Assuming you’ve reconnected your ssh session, type screen -ls (fairly intuitive) and it will display your PID and a unique connection descriptor.  Use screen -r PID descriptor to reconnect to the existing session.

And finally, pick back up where you left off

January 13, 2011

No more OUI/GUI Agent install for 11.1 on Windows

Filed under: 11g, Enterprise Manager, Windows 2008 — kkempf @ 9:57 am

Oil and Water

Looks like a great Enterprise Solution!

Windows Server and Oracle databases go together like oil and water.  Everything about administering an Oracle database on Windows is annoying.  From the command line interface to starting services before I can start a database it fails in many ways.  Yet all of this is just my opinion.  What I found out yesterday is a new, substantial fact and a good reason to hate Windows even more.

Server 2008

We have a non-Oracle application which has an Oracle back end database.  It happens to be certified (only) on Windows.  It’s the only Windows RDBMS server I have to administer, so I suppose I should be grateful.  Still, as a result of an upgrade, we were able to move it to 64-bit Oracle 11.1 for Windows Server 2008.  All in all, it was a nice refresh/update of the technology stack as it had previously been running 32-bit Oracle 10.2 on Windows Server 2003.

Agent Woes

So I go to pull the 11.1 agent from OTN/Metalink/MOS/Oracle/World’s Slowest Support Site and am humored to find it’s now 500+ MB!  Seriously?  It’s an agent!  Back in the dark ages, under 9i, I swear they were like 40mb.    I put the thing in my $OH/sysman/agent_download/11.1.0.1.0 directory, and sure enough, it shows up as an option under deployments in EM.  I go through the process outlined here to push the install, and it fails because SSH isn’t running on the Windows host.  Who runs SSH on Windows?  I know it’s technically possible, but seriously, who expects that?   Needless to say, I’m annoyed, but I’m not about to go try to get SSH running on a Windows server I don’t want to administer.  So I push the agent download .zip file to the host and run the installer (tried both setup.exe and installer.exe) only to get this error:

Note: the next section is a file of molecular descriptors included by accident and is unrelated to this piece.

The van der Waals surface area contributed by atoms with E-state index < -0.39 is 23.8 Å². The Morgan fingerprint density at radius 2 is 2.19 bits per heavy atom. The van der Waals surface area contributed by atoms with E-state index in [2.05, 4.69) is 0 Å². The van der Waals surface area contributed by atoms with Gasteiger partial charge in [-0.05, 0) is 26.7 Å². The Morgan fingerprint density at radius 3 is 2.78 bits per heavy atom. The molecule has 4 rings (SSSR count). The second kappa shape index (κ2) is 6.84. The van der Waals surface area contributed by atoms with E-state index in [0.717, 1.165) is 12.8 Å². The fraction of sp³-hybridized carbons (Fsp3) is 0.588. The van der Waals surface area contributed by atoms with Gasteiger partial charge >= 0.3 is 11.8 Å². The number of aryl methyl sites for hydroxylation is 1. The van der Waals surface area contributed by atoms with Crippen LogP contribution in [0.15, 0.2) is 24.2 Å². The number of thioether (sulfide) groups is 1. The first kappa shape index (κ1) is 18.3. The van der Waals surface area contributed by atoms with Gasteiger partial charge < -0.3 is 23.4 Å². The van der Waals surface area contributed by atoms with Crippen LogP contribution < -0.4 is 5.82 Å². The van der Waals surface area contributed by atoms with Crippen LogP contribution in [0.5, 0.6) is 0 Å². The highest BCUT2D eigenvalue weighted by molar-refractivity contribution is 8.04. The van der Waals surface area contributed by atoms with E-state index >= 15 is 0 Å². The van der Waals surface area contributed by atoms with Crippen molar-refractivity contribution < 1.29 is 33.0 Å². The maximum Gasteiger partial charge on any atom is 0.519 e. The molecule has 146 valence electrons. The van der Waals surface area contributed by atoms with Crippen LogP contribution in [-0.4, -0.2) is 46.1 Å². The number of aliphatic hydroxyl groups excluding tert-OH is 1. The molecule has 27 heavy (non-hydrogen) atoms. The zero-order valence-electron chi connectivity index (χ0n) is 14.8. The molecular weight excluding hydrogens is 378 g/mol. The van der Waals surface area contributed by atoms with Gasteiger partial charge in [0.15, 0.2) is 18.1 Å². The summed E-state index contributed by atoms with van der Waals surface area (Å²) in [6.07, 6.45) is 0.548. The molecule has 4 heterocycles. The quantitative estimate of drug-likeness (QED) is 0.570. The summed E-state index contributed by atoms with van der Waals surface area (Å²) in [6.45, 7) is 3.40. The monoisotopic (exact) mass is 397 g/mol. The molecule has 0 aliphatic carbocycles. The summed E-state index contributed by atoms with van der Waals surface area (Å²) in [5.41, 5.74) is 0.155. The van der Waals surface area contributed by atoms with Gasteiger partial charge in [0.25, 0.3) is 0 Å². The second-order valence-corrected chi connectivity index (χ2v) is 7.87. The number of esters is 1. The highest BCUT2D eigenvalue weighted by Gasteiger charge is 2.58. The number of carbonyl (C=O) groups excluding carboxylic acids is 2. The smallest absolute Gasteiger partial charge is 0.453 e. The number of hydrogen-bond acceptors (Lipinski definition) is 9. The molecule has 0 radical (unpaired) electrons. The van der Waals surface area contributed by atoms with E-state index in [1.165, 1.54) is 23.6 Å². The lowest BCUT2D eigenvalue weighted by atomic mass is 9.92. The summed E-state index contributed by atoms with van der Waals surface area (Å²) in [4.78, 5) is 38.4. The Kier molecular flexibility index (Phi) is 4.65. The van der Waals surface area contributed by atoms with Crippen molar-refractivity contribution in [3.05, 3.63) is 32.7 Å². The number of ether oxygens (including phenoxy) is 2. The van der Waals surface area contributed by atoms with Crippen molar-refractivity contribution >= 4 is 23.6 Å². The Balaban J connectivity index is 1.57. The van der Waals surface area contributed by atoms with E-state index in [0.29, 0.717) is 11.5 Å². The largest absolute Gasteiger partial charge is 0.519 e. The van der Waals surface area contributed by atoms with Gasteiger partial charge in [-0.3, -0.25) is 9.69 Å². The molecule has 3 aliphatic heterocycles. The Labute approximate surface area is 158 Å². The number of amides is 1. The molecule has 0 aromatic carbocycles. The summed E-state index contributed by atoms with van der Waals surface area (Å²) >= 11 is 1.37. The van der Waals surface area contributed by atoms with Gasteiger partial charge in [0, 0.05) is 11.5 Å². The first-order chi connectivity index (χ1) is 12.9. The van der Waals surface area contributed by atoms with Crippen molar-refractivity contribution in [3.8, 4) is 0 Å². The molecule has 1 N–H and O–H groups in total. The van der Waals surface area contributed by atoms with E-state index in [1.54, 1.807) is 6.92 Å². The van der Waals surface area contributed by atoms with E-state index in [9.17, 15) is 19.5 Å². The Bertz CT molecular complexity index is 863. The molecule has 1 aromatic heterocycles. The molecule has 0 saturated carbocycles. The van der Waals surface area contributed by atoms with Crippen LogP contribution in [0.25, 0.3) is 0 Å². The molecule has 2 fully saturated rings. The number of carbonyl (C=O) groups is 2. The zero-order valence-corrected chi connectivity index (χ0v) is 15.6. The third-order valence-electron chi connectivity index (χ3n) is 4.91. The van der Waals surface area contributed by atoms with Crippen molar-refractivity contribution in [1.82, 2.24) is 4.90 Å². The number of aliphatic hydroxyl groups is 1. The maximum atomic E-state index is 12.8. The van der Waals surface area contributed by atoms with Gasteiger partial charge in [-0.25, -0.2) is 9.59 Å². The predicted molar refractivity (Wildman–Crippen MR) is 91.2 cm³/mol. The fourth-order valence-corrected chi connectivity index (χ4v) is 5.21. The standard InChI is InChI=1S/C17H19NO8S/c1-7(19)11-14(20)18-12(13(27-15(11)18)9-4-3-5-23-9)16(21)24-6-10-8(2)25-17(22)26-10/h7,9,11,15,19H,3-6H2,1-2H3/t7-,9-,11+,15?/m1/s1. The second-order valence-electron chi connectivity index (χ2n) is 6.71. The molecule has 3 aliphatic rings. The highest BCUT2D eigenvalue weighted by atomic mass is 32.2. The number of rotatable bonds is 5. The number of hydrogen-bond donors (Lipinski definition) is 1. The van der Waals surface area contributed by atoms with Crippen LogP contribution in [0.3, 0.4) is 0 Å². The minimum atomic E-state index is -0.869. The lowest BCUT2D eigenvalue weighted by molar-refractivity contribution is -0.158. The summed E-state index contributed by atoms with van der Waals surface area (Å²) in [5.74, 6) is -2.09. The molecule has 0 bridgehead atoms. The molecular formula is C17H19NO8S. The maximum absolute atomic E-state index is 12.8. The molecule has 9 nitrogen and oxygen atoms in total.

Obviously

Time to contact support

I actually did try to create a response file and run it from the Win 2008 CLI.  It failed for an unknown reason, telling me to check the logs.  Of course, the logs weren’t in the directory I was in, and I was beyond annoyed at this point. Reluctantly, I opened an SR to see what I was doing wrong with the GUI install.  It turns out, nothing.  The analyst confirmed that in 11.1, the OUI/GUI installer has been removed.

One step forward, two steps back